Liver Transplant Recipients Quality of Life Instrument: Development and Psychometric Testing


Zohreh Parsa Yekta 1 , Zahra Tayebi 1 , * , Hooman Shahsavari 1 , Abbas Ebadi 2 , Razieh Tayebi 3 , Fariba Bolourchifard 1 , Forough Rafii 4

1 School of Nursing and Midwifery, Tehran University of Medical Sciences, Tehran, IR Iran

2 Department of Nursing and Behavioral Sciences Research Center, Baqiyatallah University of Medical Sciences, Tehran, IR Iran

3 Depatment of Educational Psychology, Faculty of Psychology, Kharazmi University, Karaj, IR Iran

4 Centre of Nursing Care Research, School of Nursing and Midwifery, Iran University of Medical Sciences, Tehran, IR Iran

How to Cite: Parsa Yekta Z, Tayebi Z, Shahsavari H, Ebadi A, Tayebi R, et al. Liver Transplant Recipients Quality of Life Instrument: Development and Psychometric Testing, Hepat Mon. 2013 ; 13(10):e9701. doi: 10.5812/hepatmon.9701.


Hepatitis Monthly: 13 (10); e9701
Published Online: October 1, 2013
Article Type: Research Article
Received: December 17, 2012
Revised: August 25, 2013
Accepted: September 11, 2013


Background: Liver transplantation is a life-saving intervention for many patients with end-stage liver disease. In the past, evaluation of successful liver transplantation was based on patients’ survival rate. However, in recent years this evaluation has been based on patients’ quality of life. Various instruments have been developed to evaluate patients’ quality of life. Nonetheless, scholars still believe that it is crucial to develop a standardized and disease specific instrument for evaluating the quality of life in liver transplant recipients.

Objectives: The aim of this paper was to describe the development and psychometric testing process of a quality of life instrument specific to liver transplant recipients.

Materials and Methods: Initial items of this instrument were extracted from a conventional content analysis study, and then were completed with findings of related international literature. The face validity was assessed by interviewing with four liver transplant recipients, and the content validity was evaluated by eleven experts in the field of transplantation. The construct validity was achieved by involving 250 liver transplant recipients through exploratory factor analysis method, and reliability was calculated by Cronbach's alpha.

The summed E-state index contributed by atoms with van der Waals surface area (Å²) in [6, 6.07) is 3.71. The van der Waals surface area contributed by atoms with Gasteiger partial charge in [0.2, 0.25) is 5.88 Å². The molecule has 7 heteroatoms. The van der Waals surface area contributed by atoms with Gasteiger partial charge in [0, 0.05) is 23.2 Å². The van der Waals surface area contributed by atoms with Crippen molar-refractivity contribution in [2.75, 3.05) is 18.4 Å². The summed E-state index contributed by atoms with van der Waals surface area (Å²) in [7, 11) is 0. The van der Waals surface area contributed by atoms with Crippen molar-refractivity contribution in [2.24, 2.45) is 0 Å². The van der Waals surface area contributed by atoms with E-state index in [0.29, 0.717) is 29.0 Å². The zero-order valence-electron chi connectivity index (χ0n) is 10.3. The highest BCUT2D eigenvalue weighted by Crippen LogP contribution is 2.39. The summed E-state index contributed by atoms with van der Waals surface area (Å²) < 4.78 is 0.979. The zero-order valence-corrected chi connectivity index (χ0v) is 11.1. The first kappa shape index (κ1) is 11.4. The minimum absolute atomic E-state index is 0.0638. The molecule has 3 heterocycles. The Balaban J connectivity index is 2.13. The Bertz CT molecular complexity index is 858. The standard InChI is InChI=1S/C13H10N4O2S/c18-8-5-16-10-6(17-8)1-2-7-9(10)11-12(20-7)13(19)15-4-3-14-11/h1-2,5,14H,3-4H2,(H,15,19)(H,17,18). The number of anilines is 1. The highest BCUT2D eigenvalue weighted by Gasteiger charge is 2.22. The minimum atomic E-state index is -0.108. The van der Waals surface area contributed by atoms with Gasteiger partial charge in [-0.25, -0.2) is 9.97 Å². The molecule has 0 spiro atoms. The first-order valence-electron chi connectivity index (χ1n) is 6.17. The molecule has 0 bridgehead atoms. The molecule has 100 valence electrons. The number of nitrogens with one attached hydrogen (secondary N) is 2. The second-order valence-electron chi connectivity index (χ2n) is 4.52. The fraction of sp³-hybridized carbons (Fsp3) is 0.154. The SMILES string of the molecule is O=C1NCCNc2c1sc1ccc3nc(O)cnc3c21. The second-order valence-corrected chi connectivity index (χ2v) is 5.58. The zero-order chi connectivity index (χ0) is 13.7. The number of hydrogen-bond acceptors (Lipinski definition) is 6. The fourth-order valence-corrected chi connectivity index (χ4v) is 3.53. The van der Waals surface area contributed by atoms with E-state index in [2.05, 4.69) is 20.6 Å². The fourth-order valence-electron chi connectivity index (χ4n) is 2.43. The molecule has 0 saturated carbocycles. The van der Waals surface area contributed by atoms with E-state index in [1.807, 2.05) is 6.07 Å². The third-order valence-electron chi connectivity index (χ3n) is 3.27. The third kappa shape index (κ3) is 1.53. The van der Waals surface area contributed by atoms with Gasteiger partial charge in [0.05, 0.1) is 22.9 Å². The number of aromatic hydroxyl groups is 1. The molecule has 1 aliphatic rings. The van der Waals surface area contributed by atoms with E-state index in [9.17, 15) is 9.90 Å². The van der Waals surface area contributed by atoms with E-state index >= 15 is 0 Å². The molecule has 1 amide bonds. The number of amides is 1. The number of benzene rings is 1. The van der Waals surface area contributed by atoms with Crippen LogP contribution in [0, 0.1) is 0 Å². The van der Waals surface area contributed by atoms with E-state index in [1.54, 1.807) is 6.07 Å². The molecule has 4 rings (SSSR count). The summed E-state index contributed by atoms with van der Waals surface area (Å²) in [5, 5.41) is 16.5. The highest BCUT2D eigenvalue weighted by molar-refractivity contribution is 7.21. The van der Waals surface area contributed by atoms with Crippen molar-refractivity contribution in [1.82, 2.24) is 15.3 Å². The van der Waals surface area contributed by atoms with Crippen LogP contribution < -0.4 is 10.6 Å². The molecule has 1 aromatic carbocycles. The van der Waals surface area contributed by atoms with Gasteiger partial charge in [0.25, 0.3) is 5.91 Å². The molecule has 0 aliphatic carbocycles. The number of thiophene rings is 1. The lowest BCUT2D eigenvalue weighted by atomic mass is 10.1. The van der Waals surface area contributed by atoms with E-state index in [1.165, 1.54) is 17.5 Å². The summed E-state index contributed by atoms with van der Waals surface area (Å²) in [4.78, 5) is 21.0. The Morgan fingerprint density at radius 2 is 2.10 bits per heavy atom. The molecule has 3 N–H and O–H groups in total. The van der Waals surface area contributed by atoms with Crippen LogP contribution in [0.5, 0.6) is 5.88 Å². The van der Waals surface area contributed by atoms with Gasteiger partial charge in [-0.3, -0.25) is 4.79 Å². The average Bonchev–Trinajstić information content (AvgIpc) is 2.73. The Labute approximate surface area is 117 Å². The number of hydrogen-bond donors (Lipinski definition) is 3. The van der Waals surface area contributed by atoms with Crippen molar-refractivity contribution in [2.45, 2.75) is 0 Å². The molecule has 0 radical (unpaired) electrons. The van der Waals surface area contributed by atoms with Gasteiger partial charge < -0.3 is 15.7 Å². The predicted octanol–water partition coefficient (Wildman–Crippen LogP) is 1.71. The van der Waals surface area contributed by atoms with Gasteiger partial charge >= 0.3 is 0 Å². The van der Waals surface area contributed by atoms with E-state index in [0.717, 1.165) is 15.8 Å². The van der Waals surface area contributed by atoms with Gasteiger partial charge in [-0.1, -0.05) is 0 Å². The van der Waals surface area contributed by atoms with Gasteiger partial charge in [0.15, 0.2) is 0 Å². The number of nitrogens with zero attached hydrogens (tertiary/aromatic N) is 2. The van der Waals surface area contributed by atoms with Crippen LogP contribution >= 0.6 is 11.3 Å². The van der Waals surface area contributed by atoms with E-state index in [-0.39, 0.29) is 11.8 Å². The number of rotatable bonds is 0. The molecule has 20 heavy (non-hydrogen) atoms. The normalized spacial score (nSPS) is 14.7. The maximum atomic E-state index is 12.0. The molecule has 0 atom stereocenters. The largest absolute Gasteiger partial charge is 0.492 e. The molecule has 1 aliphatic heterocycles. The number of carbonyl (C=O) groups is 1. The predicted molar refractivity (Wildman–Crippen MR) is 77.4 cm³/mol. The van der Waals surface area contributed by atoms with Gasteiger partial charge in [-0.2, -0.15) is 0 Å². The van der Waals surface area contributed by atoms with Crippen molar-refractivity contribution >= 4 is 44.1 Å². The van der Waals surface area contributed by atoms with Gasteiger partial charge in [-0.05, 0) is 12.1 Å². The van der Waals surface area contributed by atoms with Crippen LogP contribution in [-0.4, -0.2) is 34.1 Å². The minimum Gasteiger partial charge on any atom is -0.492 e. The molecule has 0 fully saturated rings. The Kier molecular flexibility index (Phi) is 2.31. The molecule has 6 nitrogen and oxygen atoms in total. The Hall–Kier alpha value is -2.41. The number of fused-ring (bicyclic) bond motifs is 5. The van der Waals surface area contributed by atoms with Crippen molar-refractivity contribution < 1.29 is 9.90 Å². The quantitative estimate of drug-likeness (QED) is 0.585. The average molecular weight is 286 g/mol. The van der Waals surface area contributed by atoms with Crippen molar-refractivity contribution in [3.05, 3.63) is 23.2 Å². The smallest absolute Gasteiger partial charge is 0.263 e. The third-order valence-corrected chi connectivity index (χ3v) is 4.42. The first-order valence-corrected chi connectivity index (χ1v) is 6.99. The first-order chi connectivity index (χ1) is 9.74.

Results: Three main factors with 40 items were extracted from the exploratory factor analysis: Health Satisfaction, Concerns, and Complications. Reliability of the instrument was confirmed (alpha = 0.922).

Conclusions: Given the special considerations regarding liver transplant recipients, this questionnaire is more accurate in evaluating the success of liver transplantation.

1. Background

Liver transplantation is a life-saving intervention for many patients with end-stage liver disease. In the past, evaluating the outcome of liver transplants was based on patients’ survival rate. Statistical information shows that the survival rate of liver transplant recipients has significantly grown in the past two decades due to developments in the treatment and care, so that now the survival rate in the first and the fifth years after transplantation are 90% and 70% respectively (1, 2).

With recent improvements in patients’ survival rate and graft as the primary indicators of successful liver transplants, health care professionals have been paying more attention to other indicators of a successful liver transplant such as recurrence of underlying disease, transplant’s complications, and recipients’ quality of life (3); in fact, improving patients’ survival rate is not the only purpose of liver transplant procedure. Recovering the patients’ social disability and improving their quality of life are the most expected outcomes of this intervention. The quality of life measure provides a set of useful practical information about the patients’ health status for health care professionals. This measure is an important parameter in assessing diseases’ effects and also evaluating the impact of medical interventions on the overall performance of individuals’ life. Regarding liver transplantation, assessing patients’ quality of life offers information about the desirable and undesirable consequences of related predictive factors (4, 5). Since evaluating patients’ quality of life has an important role in diseases’ managements, various instruments have been developed (6). An accurate estimate of quality of life is strongly dependent on the psychometric properties of developed instrument to measure this construct.